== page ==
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Psyphon

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PostSubject: Re: martial art styles   Sat Sep 03, 2011 1:55 pm

Agreed
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JohnDoe




PostSubject: Re: martial art styles   Sun Sep 04, 2011 12:52 am

Ninjutsu seems useful simply because it's the closest to becoming a secret agent without joining a government agency. That sounds promising.
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Psyphon

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PostSubject: Re: martial art styles   Sun Sep 04, 2011 12:55 am

JohnDoe: check out the paper I wrote in this thread [You must be registered and logged in to see this link.] . You might find it useful in your martial arts evaluations.
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Gauge



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PostSubject: Re: martial art styles   Sun Sep 04, 2011 10:34 am

Government agents are nit ninja. Smile
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E0N (Inactive)

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PostSubject: Re: martial art styles   Sun Sep 04, 2011 3:23 pm

Seconded. "Secret agents" learn how to do secret stuff. Fighting-wise they're lucky to get a week or two of training on how to run away. The stuff Robert Redford does in the movie "SpyGame" is generically reflective of what actual people do, although in that movie he directs them all against the CIA.

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JohnDoe




PostSubject: Re: martial art styles   Mon Sep 05, 2011 2:00 am

Gauge wrote:
Government agents are nit ninja. Smile

I simply meant to draw a line connecting the mentality behind the creation of spies and ninjas. Not in the light of notions portrayed in movies or hollywood but from a historically accurate point of view. Ninjas were created to suit the purpose of espionage and murder in the same way as spies are employed by international government agencies.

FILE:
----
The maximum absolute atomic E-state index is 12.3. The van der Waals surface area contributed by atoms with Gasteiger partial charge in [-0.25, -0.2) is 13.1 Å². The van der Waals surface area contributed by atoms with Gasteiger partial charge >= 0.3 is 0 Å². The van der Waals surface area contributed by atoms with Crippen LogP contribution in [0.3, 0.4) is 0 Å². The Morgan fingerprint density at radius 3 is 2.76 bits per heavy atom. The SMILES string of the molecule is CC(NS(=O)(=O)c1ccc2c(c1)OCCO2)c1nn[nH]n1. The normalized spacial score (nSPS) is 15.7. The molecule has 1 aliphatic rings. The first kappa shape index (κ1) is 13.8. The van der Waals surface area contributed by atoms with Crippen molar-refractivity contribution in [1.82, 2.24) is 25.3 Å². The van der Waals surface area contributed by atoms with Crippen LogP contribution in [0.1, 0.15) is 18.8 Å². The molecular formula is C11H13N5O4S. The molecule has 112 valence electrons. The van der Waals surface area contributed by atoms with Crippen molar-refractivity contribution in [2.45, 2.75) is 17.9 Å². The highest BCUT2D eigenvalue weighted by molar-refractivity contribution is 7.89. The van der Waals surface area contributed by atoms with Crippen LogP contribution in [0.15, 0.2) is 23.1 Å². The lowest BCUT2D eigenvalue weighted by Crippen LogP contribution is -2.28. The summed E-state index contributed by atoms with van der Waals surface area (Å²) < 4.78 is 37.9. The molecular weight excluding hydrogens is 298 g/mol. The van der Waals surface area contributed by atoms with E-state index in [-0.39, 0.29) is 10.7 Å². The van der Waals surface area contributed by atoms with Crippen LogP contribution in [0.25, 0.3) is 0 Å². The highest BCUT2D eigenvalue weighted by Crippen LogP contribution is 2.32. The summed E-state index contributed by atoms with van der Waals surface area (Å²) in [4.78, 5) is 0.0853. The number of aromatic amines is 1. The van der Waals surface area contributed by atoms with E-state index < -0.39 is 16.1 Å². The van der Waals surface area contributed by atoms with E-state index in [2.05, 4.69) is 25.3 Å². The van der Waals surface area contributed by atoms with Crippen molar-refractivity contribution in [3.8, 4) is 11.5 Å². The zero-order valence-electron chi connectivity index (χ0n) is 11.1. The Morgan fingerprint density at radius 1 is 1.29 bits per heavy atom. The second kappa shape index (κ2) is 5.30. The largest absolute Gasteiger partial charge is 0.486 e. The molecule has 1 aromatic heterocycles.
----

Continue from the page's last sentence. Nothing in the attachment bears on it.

Both employ martial arts if necessary but for the purpose of disabling a threat and escaping as soon as possible if and when compromised with the least possible amount of effort through efficient technique. I feel this is almost self-evident.
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Guest
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PostSubject: Re: martial art styles   Mon Sep 05, 2011 10:48 pm

Ninjutsu = crap, in my experience. Maybe with the right instructor it's good, but most of it is commercialized garbage and black belt factories, profiting off the ninja craze.
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Flora V. Arbor

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PostSubject: Re: martial art styles   Mon Sep 05, 2011 11:24 pm

I want to disparage those who pump out
"martial artists" for profit ( not much profit )
but
children, raised in martial arts schools
tend to become fine adults


generally speaking.


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Blue Alpha

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PostSubject: Re: martial art styles   Tue Sep 06, 2011 12:31 am

Most "ninja masters" nowadays are hacks who teach you how to meditate (easy), how to walk quietly (easy), how to use inferior climbing equipment (moderate), and basic, women's-self-defense combat techniques with the occasional lesson on how to stab someone from behind (dangerous). And for some reason alot of them have blond hair and goatees. Unless you plan on discreetly poisoning drug dealers, using blowguns to stop drunk kids from driving, and carrying throwing knives/shiruken for personal defense ninjitsu is a pointless and expensive martial art to learn for RLSH work. Learn a striking system you are comfortable with, followed by a grappling class.
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Flora V. Arbor

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PostSubject: Re: martial art styles   Tue Sep 06, 2011 12:48 am